The deal also covers collaboration on possible exploration off Norway and west and north of the Shetland Islands, as well new technologies for extracting hydrocarbons from mature fields.
The agreement enables OMV to diversify away from production in the unstable Middle East and North Africa region, and Statoil said it would use the money to develop new opportunities, notably on its continental shelf.
Statoil also announced the discovery off Norway of gas and condensates amounting to 25 million to 47 million barrels of oil equivalent, which was recoverable, on the basis of initial estimates.
The price of the OMV-Statoil deal is tied to performance of the assets in 2013, and OMV said that this could take the total value above $3.0 billion.
Under the deal, the biggest in OMV's history, the Austrian firm will take large shares of oil fields both off the coast of Norway and in British waters west of the Shetland Islands, OMV said.
A key part of the accord also calls for the collaboration of the two firms to develop new technologies for the extraction of oil and gas from ripe fields, OMV added.
OMV said that in addition to boosting its reserves, the agreement will "increase our presence in politically stable countries."
OMV's production in countries such as Libya, Iraq and Yemen has repeatedly come under strain in the past few years.
"The agreement with Statoil to secure further exploration options in the north and west of the Shetlands reinforces our long-term development potential," OMV chief executive Gerhard Roiss said.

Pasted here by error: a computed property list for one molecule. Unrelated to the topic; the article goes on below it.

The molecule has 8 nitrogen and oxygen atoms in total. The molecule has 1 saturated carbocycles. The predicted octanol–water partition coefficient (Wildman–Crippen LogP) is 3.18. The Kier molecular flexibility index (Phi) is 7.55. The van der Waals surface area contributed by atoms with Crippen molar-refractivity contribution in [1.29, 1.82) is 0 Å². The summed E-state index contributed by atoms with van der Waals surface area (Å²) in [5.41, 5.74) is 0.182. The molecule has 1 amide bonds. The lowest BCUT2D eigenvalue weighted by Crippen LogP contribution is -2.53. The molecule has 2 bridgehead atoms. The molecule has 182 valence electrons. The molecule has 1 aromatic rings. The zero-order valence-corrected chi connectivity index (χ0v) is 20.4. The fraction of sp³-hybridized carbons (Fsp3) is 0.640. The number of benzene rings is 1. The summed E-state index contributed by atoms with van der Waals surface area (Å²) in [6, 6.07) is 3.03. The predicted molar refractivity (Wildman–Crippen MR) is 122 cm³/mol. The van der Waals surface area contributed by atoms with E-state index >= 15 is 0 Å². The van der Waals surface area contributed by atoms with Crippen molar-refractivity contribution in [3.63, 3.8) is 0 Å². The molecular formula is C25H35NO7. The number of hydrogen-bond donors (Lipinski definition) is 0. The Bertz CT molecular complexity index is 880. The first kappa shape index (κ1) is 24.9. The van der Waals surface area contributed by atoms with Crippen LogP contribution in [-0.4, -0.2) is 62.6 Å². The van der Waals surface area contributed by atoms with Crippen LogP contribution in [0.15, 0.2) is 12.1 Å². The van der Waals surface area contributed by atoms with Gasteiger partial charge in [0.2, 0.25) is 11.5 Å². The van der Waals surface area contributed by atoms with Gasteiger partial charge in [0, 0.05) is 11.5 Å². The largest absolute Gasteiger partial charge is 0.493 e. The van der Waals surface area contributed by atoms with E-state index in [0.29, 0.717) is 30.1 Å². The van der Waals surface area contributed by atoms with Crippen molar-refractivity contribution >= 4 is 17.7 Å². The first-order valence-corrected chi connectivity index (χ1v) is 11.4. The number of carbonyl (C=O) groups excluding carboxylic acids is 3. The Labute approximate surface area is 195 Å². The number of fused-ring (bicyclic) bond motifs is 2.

Joint cooperation on how best to exploit oil and gas fields "will strongly contribute to our know-how," Roiss added.
Terms of the Deal
The deal includes an option for OMV to acquire 11 further exploration licenses in the same region.
Under the agreement, the Austrian company will take over 19% and 24%, respectively, of the Gullfaks and Gudrun fields off the Norwegian coast.
West of the Shetland Islands, OMV will also increase its share in the Rosebank field to 50%--from a previous 20%--and double its stake in Schiehallion to 11.8%.
Seventy percent of the fields' production is oil and 30% is gas, OMV said.
In Oslo, Statoil said it was selling 24.0% of two gas fields it operated: the Gullfaks field, which produces 26,000 barrels of oil-equivalent per day, and the Gudrun field, due to begin production in 2014.
The deals means that Statoil's interest in each field will fall to 51.0%.
It is also withdrawing from two oil fields off Scotland for which it is not the operator. This are the Schiehallion field run by BP and Rosebank, operated by Chevron.
Statoil said it expected the sale to yield a capital gain of $1.3 billion to 1.5 billion and that it would use the funds raised to invest in highly profitable projects in strategically important regions. These include recent discoveries on the Norwegian continental plateau.
Statoil said it had signed a partnership agreement with OMV covering potential cooperation on opportunities for exploration on waters off Norway and the Shetland Islands, and also in the development of enhanced oil recovery, which covers the technologies for lifting oil and gas typically with the injection of water or chemicals.
In Oslo, the price of shares in Statoil was showing a gain of 1.3%.
Copyright Agence France-Presse